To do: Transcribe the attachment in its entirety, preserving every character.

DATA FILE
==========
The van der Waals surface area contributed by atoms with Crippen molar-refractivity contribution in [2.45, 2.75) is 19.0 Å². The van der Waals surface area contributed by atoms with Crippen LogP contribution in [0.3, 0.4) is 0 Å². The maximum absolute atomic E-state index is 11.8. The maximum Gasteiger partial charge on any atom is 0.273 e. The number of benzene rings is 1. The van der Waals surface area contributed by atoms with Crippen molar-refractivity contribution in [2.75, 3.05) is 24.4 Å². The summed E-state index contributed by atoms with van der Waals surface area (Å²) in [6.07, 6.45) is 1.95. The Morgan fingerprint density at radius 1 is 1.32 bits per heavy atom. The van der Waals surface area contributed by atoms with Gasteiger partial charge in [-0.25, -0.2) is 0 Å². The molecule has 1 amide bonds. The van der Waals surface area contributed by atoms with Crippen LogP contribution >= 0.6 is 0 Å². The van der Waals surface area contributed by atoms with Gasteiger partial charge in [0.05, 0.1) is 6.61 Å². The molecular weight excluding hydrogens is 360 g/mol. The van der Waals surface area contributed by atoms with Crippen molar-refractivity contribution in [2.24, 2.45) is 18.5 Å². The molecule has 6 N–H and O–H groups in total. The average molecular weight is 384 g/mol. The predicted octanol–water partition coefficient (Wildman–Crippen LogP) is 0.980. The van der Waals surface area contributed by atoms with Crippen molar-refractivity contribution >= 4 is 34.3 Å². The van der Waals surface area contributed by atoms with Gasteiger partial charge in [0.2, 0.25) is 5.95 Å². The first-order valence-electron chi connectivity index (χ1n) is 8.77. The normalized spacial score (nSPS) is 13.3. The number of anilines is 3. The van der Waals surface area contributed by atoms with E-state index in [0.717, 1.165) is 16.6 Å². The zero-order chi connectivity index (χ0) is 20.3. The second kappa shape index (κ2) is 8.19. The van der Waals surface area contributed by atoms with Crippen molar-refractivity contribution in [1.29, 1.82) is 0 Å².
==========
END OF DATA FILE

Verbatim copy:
The van der Waals surface area contributed by atoms with Crippen molar-refractivity contribution in [2.45, 2.75) is 19.0 Å². The van der Waals surface area contributed by atoms with Crippen LogP contribution in [0.3, 0.4) is 0 Å². The maximum absolute atomic E-state index is 11.8. The maximum Gasteiger partial charge on any atom is 0.273 e. The number of benzene rings is 1. The van der Waals surface area contributed by atoms with Crippen molar-refractivity contribution in [2.75, 3.05) is 24.4 Å². The summed E-state index contributed by atoms with van der Waals surface area (Å²) in [6.07, 6.45) is 1.95. The Morgan fingerprint density at radius 1 is 1.32 bits per heavy atom. The van der Waals surface area contributed by atoms with Gasteiger partial charge in [-0.25, -0.2) is 0 Å². The molecule has 1 amide bonds. The van der Waals surface area contributed by atoms with Crippen LogP contribution >= 0.6 is 0 Å². The van der Waals surface area contributed by atoms with Gasteiger partial charge in [0.05, 0.1) is 6.61 Å². The molecular weight excluding hydrogens is 360 g/mol. The van der Waals surface area contributed by atoms with Crippen molar-refractivity contribution in [2.24, 2.45) is 18.5 Å². The molecule has 6 N–H and O–H groups in total. The average molecular weight is 384 g/mol. The predicted octanol–water partition coefficient (Wildman–Crippen LogP) is 0.980. The van der Waals surface area contributed by atoms with Crippen molar-refractivity contribution >= 4 is 34.3 Å². The van der Waals surface area contributed by atoms with Gasteiger partial charge in [0.2, 0.25) is 5.95 Å². The first-order valence-electron chi connectivity index (χ1n) is 8.77. The normalized spacial score (nSPS) is 13.3. The number of anilines is 3. The van der Waals surface area contributed by atoms with E-state index in [0.717, 1.165) is 16.6 Å². The zero-order chi connectivity index (χ0) is 20.3. The second kappa shape index (κ2) is 8.19. The van der Waals surface area contributed by atoms with Crippen molar-refractivity contribution in [1.29, 1.82) is 0 Å².